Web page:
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By RAVEN SNOOK
Welcome to Building Character, TDF's ongoing series on actors and how they create their roles
In early drafts of Tennessee Williams' debut Broadway play The Glass Menagerie, he called the show The Gentleman Caller. You might assume, then, that the title role is also the lead. You'd be wrong. The Gentleman Caller in question doesn't appear until the end of the last act, and in the stage directions he's described simply as "a nice ordinary young man." Even Tom Wingfield, the narrator and playwright's alter ego, dismisses him in the very first scene as "a symbol; he is the long-delayed but always expected something that we live for."
With all that baggage, it could be easy for an actor to treat the Gentleman Caller as a conceit and not a character. But as played by Brian J. Smith in the current Broadway revival at the Booth Theatre, this Gentleman Caller---also known as Jim, a former big man in high school turned low-level coworker of Tom's---is a fully fleshed-out individual. His journey is just as vibrant as the arcs of aspiring writer Tom, his catatonically shy sister Laura, and their overbearing yet frightened mother Amanda.
Smith credits director John Tiffany for informing his multilayered take on the role. "From the outset, John insisted there was something about this guy that isn't usually seen," he says. "He's a living and breathing human being. We wanted to make sure Jim felt like part of the quartet, instead of a set piece who comes in and leaves. He's is an integral part of the story, not a sideshow
Like his cast mates Zachary Quinto, Celia Keenan-Bolger and two-time Tony winner Cherry Jones, Smith knew The Glass Menagerie, but he was thankful to have only a passing acquaintance with the play. "I had read it in school and seen the  movie version, but pretty much all I remember is John Malkovich making faces," he says. "I'm glad. I didn't want to be even subtlety influenced by other interpretations. All four of us came to see The Glass Menagerie through John's eyes."
Tiffany takes an evocative approach to Williams' autobiographically-inspired "memory play." In this production, which debuted earlier this year to great acclaim at Cambridge's American Repertory Theater, the Wingfields seem to be trapped in a twilight zone where they magically emerge from thin air and glide instead of walk across the stage. Jim, an outsider, upsets their delicate existence. As Tom observes, he is "an emissary from a world of reality that we were somehow set apart from." But that doesn't mean he is one dimensional. "It would be easy to play Jim as a charming, kind of clueless poster-board person," Smith says. "But there's something heartbroken about him. Underneath, he's really not that confident. I can relate to that. I'm more insecure than most actors I know. I'm not the kind of guy who can walk into a room and charm the pants off anyone."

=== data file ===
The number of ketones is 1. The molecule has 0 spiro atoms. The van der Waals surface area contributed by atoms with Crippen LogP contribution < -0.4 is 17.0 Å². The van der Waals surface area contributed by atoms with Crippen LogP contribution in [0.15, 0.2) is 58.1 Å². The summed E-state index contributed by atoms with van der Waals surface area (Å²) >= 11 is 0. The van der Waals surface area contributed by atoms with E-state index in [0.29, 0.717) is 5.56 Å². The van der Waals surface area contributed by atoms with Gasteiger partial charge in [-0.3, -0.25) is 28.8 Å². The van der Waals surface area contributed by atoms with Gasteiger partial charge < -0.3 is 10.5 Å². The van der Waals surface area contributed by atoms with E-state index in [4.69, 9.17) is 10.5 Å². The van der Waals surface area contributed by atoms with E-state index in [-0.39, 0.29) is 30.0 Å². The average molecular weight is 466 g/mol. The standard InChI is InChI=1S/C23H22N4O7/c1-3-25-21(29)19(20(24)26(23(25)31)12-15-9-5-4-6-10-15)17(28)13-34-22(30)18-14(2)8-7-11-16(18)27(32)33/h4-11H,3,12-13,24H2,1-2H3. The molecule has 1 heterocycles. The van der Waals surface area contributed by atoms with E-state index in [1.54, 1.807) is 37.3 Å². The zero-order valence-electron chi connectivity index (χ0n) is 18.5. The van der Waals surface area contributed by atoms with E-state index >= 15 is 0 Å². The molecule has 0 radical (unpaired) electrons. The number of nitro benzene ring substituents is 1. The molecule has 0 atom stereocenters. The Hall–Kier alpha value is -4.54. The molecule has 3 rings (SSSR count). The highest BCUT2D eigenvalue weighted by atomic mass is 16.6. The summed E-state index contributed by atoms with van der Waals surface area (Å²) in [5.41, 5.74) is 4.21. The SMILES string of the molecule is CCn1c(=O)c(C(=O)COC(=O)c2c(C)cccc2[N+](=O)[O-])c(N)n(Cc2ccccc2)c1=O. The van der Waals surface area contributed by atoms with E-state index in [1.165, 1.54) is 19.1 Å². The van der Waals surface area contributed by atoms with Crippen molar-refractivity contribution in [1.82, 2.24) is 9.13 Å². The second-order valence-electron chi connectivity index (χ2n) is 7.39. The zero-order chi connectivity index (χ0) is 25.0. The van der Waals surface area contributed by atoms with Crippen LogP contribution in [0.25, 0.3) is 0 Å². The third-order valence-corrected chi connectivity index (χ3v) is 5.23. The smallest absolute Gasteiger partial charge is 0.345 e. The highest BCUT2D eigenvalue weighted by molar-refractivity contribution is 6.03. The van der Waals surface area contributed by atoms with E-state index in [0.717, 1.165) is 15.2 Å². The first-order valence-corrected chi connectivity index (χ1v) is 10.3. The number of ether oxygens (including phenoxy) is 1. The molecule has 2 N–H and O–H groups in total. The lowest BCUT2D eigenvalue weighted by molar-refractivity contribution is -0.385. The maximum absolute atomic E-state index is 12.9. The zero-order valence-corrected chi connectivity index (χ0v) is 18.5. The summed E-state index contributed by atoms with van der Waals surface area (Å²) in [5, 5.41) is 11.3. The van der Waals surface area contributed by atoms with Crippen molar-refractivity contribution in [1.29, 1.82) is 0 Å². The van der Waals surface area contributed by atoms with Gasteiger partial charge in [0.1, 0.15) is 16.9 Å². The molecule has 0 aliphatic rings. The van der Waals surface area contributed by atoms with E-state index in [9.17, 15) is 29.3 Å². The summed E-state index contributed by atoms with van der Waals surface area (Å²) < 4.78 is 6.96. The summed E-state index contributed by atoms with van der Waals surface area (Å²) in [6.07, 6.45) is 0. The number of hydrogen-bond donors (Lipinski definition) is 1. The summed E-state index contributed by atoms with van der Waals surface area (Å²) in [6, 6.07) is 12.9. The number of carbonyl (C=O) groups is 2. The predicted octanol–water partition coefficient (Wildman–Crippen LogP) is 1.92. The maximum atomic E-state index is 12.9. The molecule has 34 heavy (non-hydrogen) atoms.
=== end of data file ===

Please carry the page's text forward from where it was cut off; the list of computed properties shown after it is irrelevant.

Smith's self-assessment seems a bit strange considering he spent his last two Broadway roles, in The Columnist and Come Back, Little Sheba, half naked. (Google his name and the first auto-fill suggestion is "Brian J. Smith shirtless.") Plus, while still in drama school, he approached current costar Jones at the stage door of Doubt and declared that they would work together someday. "Isn't that crazy?" he laughs. "It's so funny how other people see you and how you see yourself. That's always been my struggle as an actor. I'm baffled that anybody wants to see me shirtless. It's been difficult for me to reconcile. I think that's how Jim experiences life, too. People expect him to act a certain way, to be a stud, but internally he's just a shy mess. That hits very close to home for me. I feel like I'm making a personal statement about myself at every performance."
Even if you're well aware of the play's emotionally devastating climax, you may still feel crushed when Jim and Laura, two lonely and confused kindred spirits, go their separate ways. It's a testament to the actors' performances that you hold out hope that this time things might turn out differently. "They really fall in love during that scene," says Smith. "Laura is the most authentic human being Jim has ever met. She draws this playful, childlike thing out of him. She remembers the best of him when the rest of the world sees someone it has no use for. When he kisses her and tells her she's pretty, he'll never be more sincere or more himself."
Raven Snook writes about theatre for Time Out New York and has contributed arts and entertainment articles to The Village Voice, the New York Post, TV Guide, and others.
Photo by Michael J. Lutch